Betty finished chemotherapy for her adenocarcinoma in November of 2021. Her medical team recommended that she wait three to six months before considering breast surgery. She took that time to research her options and engage with the breast cancer community. She discovered BRCAStrong through social media and began to watch some of the organization’s Instagram Live sessions.
“That’s when my eyes opened. I said I really wanted a DIEP flap, but I didn’t know what was involved.”
Betty was particularly concerned about how her prior abdominal surgery and scar from her pancreatectomy might complicate a DIEP flap. She decided that she should consult a plastic surgeon and choose a breast surgeon as a second step. She interviewed a surgeon at the cancer center that was overseeing her surveillance.
“I was sort of taken aback with the approach of ‘here’s what you can do, here are your options, and here’s the plastic surgeon we use on Wednesdays because our schedules line up on that day.’” she said.
Betty tapped BRCAStrong founder Tracy Milgram for guidance; she recommended NYBRA. Betty knew the practice was the right from the moment she filled out an appointment inquiry form. She was able to see Dr. Jonathan Bank in Manhattan that week.
“Immediately, he was just calm and confident, answered all my questions, and really gave me the feeling that this could be done. I just knew that it was sort of an abyss going into my abdomen. This was a vertical scar from the pancreas surgery trying to meet a horizontal scar from the planned DIEP flaps, and I was petrified of that.”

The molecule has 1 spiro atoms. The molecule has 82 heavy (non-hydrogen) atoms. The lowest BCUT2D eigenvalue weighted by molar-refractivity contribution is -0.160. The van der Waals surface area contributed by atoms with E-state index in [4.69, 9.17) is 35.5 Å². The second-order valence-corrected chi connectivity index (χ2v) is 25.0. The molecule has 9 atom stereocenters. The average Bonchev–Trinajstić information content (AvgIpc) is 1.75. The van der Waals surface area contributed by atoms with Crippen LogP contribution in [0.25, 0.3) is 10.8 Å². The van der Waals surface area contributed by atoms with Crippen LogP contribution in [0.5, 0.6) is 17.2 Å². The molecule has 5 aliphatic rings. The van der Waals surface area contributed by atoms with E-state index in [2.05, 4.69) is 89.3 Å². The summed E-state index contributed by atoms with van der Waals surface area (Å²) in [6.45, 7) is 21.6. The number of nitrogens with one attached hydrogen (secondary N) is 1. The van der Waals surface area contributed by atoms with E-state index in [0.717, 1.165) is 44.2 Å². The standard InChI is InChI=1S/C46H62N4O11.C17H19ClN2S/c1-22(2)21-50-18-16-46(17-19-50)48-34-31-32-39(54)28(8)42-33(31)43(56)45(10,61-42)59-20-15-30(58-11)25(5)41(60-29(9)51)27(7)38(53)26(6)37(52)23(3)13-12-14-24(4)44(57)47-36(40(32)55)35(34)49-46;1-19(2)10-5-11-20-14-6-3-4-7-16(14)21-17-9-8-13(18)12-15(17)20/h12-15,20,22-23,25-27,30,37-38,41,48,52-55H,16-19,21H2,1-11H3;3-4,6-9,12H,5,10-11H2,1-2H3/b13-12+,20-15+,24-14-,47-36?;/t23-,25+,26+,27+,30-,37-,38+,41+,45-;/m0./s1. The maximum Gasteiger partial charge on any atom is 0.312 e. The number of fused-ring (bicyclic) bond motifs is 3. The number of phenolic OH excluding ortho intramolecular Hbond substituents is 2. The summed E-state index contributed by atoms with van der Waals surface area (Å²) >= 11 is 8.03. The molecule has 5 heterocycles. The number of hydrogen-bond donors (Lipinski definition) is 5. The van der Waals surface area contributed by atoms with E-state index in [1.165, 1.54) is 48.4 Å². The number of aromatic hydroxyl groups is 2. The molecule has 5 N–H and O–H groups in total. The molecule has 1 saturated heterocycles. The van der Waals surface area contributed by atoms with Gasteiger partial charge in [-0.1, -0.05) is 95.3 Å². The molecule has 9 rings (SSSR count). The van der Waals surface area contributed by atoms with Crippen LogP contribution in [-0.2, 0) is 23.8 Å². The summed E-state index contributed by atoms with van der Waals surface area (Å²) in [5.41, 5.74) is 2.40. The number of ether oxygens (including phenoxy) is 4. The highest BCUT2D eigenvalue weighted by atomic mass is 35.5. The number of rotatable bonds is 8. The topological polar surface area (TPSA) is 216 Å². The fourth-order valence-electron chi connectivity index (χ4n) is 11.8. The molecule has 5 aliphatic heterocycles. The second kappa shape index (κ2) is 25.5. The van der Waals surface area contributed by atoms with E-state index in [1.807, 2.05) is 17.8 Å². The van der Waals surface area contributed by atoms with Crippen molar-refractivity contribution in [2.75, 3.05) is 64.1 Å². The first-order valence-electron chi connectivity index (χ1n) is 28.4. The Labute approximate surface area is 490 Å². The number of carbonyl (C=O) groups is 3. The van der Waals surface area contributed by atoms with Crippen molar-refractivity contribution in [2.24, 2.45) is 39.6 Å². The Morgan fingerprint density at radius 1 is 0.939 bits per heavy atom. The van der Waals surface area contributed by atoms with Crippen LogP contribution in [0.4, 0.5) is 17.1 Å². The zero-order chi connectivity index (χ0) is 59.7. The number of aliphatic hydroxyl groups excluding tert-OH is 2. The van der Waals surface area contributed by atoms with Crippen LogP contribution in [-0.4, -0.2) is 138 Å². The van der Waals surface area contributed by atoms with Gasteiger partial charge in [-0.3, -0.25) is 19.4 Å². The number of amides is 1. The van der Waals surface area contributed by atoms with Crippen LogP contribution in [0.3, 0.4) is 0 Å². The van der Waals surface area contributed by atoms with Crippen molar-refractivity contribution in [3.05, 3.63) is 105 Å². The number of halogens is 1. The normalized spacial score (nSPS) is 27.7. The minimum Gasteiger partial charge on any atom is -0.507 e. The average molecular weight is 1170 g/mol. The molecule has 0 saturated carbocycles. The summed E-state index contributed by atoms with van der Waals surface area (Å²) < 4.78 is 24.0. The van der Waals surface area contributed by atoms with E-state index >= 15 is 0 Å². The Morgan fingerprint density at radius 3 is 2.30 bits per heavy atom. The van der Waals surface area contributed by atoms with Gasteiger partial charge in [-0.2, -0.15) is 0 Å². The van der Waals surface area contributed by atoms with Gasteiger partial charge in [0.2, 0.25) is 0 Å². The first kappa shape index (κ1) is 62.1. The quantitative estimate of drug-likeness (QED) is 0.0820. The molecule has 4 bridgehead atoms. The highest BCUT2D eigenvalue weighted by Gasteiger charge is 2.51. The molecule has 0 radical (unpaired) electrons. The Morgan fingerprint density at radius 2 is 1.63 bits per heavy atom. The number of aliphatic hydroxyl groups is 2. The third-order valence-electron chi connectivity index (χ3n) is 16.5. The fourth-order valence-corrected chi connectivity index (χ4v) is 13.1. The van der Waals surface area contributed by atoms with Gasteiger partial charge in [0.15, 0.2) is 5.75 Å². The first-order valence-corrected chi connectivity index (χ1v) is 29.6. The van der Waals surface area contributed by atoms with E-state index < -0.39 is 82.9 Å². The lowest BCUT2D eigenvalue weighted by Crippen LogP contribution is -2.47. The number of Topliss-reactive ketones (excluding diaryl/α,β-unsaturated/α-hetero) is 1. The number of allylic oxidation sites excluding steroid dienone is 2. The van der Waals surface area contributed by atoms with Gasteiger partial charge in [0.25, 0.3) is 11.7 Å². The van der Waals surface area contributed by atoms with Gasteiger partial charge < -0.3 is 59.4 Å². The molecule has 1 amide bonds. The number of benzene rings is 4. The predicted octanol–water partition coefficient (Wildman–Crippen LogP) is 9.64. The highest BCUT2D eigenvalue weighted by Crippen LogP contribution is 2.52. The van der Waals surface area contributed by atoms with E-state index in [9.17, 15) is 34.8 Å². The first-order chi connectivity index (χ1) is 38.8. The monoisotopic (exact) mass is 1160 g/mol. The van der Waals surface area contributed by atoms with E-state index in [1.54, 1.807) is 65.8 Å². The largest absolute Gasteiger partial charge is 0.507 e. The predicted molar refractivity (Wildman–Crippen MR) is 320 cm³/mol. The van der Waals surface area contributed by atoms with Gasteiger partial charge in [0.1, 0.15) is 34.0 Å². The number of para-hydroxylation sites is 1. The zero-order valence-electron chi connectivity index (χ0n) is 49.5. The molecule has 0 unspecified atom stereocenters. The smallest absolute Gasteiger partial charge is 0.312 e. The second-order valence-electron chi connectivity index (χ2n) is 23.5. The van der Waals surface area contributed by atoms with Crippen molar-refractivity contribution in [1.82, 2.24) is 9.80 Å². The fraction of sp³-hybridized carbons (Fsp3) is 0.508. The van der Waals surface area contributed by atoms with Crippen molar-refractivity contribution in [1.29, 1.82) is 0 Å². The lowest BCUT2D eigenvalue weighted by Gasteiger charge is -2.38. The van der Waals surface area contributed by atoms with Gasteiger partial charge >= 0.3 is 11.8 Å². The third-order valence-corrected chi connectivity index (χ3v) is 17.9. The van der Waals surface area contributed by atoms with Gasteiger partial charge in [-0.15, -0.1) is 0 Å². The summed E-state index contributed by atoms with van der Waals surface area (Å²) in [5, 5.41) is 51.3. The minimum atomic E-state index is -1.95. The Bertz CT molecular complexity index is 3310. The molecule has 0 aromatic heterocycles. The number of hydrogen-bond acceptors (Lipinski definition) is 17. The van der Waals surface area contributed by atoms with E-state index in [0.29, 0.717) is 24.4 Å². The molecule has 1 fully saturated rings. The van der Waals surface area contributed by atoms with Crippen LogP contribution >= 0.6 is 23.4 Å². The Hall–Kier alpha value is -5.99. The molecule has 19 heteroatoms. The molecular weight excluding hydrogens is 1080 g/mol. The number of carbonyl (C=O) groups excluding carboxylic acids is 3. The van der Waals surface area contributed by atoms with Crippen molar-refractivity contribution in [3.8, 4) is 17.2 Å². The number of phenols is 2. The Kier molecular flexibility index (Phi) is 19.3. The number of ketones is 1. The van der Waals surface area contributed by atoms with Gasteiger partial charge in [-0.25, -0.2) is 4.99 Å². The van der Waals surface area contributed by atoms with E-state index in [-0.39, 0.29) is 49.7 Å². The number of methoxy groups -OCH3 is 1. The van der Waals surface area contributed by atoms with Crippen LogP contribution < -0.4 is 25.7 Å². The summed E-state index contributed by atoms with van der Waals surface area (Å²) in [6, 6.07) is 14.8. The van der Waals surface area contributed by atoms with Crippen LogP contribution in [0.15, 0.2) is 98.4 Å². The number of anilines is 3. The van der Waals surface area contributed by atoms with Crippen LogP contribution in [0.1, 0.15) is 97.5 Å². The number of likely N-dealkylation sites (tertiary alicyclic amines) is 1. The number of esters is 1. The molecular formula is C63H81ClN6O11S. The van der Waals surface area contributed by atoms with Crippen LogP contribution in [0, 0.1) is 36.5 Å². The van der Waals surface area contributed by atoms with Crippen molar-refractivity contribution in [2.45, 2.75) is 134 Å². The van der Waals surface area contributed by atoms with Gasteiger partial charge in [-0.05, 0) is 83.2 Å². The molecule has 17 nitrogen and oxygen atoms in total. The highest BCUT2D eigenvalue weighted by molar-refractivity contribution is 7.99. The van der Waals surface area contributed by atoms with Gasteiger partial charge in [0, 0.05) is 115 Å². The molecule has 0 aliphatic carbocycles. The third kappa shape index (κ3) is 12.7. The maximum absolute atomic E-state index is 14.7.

Betty moved forward in spite of her fears. Dr. Bank’s thorough explanations helped to assuage her concerns, as did her involvement in the Patient Empowerment Program. She said that attending Sisterhood of Support meetings helped to vanquish some of the fears time on online forums had bred concerning her surgery.
“Mollie Sugarman’s Patient Empowerment Program—it is just like no one else. I think the first call that I went on there was someone there who literally was like a week out and I was like ‘wow, they’re up and they’re talking.’ I knew that I wanted to do this, there was no question in my mind, but then I was a little freaked out. I just found that I needed to have these conversations. I started coming to all of them. I just think that that is so valuable and really sets the group apart,” she said.
Betty’s surgery went smoothly, and the firsthand conversations she had with other NYBRA patients proved to be an accurate estimation of her own experience. Four weeks after surgery, she was able to sit in the stands at Columbia University and watch her daughter graduate.
While her physical and emotional recovery is ongoing, Betty considers herself to be on the mend. As she moves forward, she said she is committed to paying it forward by encouraging cancer screening patient advocacy.
“I feel like Humpty Dumpty, and slowly but surely I’m getting put back together.”